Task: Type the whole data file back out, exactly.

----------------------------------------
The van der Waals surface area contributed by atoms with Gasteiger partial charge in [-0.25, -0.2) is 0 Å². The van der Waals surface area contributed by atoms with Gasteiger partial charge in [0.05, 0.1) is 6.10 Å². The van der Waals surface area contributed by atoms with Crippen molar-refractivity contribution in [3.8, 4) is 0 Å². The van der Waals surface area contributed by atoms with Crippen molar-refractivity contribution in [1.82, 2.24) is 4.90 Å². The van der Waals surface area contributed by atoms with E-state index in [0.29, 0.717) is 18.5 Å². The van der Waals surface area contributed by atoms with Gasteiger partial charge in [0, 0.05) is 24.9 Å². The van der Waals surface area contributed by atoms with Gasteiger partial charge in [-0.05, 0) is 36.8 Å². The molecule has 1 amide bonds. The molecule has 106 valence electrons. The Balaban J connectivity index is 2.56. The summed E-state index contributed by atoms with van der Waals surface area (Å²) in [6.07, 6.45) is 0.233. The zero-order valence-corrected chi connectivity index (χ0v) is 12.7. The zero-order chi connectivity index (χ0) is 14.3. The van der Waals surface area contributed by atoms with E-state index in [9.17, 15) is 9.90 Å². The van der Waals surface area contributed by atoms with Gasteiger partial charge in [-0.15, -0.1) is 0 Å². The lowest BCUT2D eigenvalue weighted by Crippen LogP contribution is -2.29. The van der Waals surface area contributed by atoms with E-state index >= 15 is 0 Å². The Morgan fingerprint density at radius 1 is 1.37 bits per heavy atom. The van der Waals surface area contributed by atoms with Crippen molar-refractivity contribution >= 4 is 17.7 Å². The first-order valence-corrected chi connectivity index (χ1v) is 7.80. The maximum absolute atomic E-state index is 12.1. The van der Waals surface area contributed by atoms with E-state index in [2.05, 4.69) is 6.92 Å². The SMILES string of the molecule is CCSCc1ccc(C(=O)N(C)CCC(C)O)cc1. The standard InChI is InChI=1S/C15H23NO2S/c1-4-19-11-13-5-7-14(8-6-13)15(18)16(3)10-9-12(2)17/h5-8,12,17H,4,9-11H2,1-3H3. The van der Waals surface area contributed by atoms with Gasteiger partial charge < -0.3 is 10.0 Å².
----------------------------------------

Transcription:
The van der Waals surface area contributed by atoms with Gasteiger partial charge in [-0.25, -0.2) is 0 Å². The van der Waals surface area contributed by atoms with Gasteiger partial charge in [0.05, 0.1) is 6.10 Å². The van der Waals surface area contributed by atoms with Crippen molar-refractivity contribution in [3.8, 4) is 0 Å². The van der Waals surface area contributed by atoms with Crippen molar-refractivity contribution in [1.82, 2.24) is 4.90 Å². The van der Waals surface area contributed by atoms with E-state index in [0.29, 0.717) is 18.5 Å². The van der Waals surface area contributed by atoms with Gasteiger partial charge in [0, 0.05) is 24.9 Å². The van der Waals surface area contributed by atoms with Gasteiger partial charge in [-0.05, 0) is 36.8 Å². The molecule has 1 amide bonds. The molecule has 106 valence electrons. The Balaban J connectivity index is 2.56. The summed E-state index contributed by atoms with van der Waals surface area (Å²) in [6.07, 6.45) is 0.233. The zero-order valence-corrected chi connectivity index (χ0v) is 12.7. The zero-order chi connectivity index (χ0) is 14.3. The van der Waals surface area contributed by atoms with E-state index in [9.17, 15) is 9.90 Å². The van der Waals surface area contributed by atoms with Gasteiger partial charge in [-0.15, -0.1) is 0 Å². The lowest BCUT2D eigenvalue weighted by Crippen LogP contribution is -2.29. The van der Waals surface area contributed by atoms with E-state index >= 15 is 0 Å². The Morgan fingerprint density at radius 1 is 1.37 bits per heavy atom. The van der Waals surface area contributed by atoms with Crippen molar-refractivity contribution >= 4 is 17.7 Å². The first-order valence-corrected chi connectivity index (χ1v) is 7.80. The maximum absolute atomic E-state index is 12.1. The van der Waals surface area contributed by atoms with E-state index in [2.05, 4.69) is 6.92 Å². The SMILES string of the molecule is CCSCc1ccc(C(=O)N(C)CCC(C)O)cc1. The standard InChI is InChI=1S/C15H23NO2S/c1-4-19-11-13-5-7-14(8-6-13)15(18)16(3)10-9-12(2)17/h5-8,12,17H,4,9-11H2,1-3H3. The van der Waals surface area contributed by atoms with Gasteiger partial charge < -0.3 is 10.0 Å².